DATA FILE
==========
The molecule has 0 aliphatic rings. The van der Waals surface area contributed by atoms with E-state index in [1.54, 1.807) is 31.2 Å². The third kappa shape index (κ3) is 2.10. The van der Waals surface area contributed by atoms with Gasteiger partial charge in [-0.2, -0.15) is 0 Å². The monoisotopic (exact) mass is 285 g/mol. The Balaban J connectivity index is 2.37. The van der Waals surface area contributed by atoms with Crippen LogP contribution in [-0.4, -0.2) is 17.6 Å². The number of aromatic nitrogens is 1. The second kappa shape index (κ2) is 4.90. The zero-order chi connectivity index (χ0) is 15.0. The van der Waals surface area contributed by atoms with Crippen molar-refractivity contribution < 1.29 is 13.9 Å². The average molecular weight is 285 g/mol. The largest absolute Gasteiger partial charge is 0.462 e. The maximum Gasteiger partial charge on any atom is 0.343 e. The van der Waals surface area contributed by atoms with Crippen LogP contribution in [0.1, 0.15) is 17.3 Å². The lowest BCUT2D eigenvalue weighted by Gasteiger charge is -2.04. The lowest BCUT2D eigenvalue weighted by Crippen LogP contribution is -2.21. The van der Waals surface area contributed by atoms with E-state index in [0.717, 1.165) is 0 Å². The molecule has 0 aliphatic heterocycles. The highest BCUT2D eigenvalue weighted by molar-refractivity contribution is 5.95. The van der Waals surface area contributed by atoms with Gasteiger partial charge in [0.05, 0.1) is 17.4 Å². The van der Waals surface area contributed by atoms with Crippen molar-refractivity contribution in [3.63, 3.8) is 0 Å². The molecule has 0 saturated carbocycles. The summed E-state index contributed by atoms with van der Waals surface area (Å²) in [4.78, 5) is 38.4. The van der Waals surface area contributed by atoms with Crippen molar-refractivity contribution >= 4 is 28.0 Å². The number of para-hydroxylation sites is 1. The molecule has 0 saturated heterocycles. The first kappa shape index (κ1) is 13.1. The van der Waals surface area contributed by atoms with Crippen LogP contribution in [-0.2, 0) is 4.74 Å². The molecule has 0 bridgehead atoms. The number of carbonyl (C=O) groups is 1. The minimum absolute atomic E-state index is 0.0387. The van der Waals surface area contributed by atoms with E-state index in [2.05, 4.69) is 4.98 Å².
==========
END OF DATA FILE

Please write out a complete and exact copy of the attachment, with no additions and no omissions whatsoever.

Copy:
The molecule has 0 aliphatic rings. The van der Waals surface area contributed by atoms with E-state index in [1.54, 1.807) is 31.2 Å². The third kappa shape index (κ3) is 2.10. The van der Waals surface area contributed by atoms with Gasteiger partial charge in [-0.2, -0.15) is 0 Å². The monoisotopic (exact) mass is 285 g/mol. The Balaban J connectivity index is 2.37. The van der Waals surface area contributed by atoms with Crippen LogP contribution in [-0.4, -0.2) is 17.6 Å². The number of aromatic nitrogens is 1. The second kappa shape index (κ2) is 4.90. The zero-order chi connectivity index (χ0) is 15.0. The van der Waals surface area contributed by atoms with Crippen molar-refractivity contribution < 1.29 is 13.9 Å². The average molecular weight is 285 g/mol. The largest absolute Gasteiger partial charge is 0.462 e. The maximum Gasteiger partial charge on any atom is 0.343 e. The van der Waals surface area contributed by atoms with Crippen LogP contribution in [0.1, 0.15) is 17.3 Å². The lowest BCUT2D eigenvalue weighted by Gasteiger charge is -2.04. The lowest BCUT2D eigenvalue weighted by Crippen LogP contribution is -2.21. The van der Waals surface area contributed by atoms with E-state index in [0.717, 1.165) is 0 Å². The molecule has 0 aliphatic heterocycles. The highest BCUT2D eigenvalue weighted by molar-refractivity contribution is 5.95. The van der Waals surface area contributed by atoms with Gasteiger partial charge in [0.05, 0.1) is 17.4 Å². The van der Waals surface area contributed by atoms with Crippen molar-refractivity contribution in [3.63, 3.8) is 0 Å². The molecule has 0 saturated carbocycles. The summed E-state index contributed by atoms with van der Waals surface area (Å²) in [4.78, 5) is 38.4. The van der Waals surface area contributed by atoms with Crippen molar-refractivity contribution >= 4 is 28.0 Å². The number of para-hydroxylation sites is 1. The molecule has 0 saturated heterocycles. The first kappa shape index (κ1) is 13.1. The van der Waals surface area contributed by atoms with Crippen LogP contribution in [-0.2, 0) is 4.74 Å². The molecule has 0 bridgehead atoms. The number of carbonyl (C=O) groups is 1. The minimum absolute atomic E-state index is 0.0387. The van der Waals surface area contributed by atoms with E-state index in [2.05, 4.69) is 4.98 Å².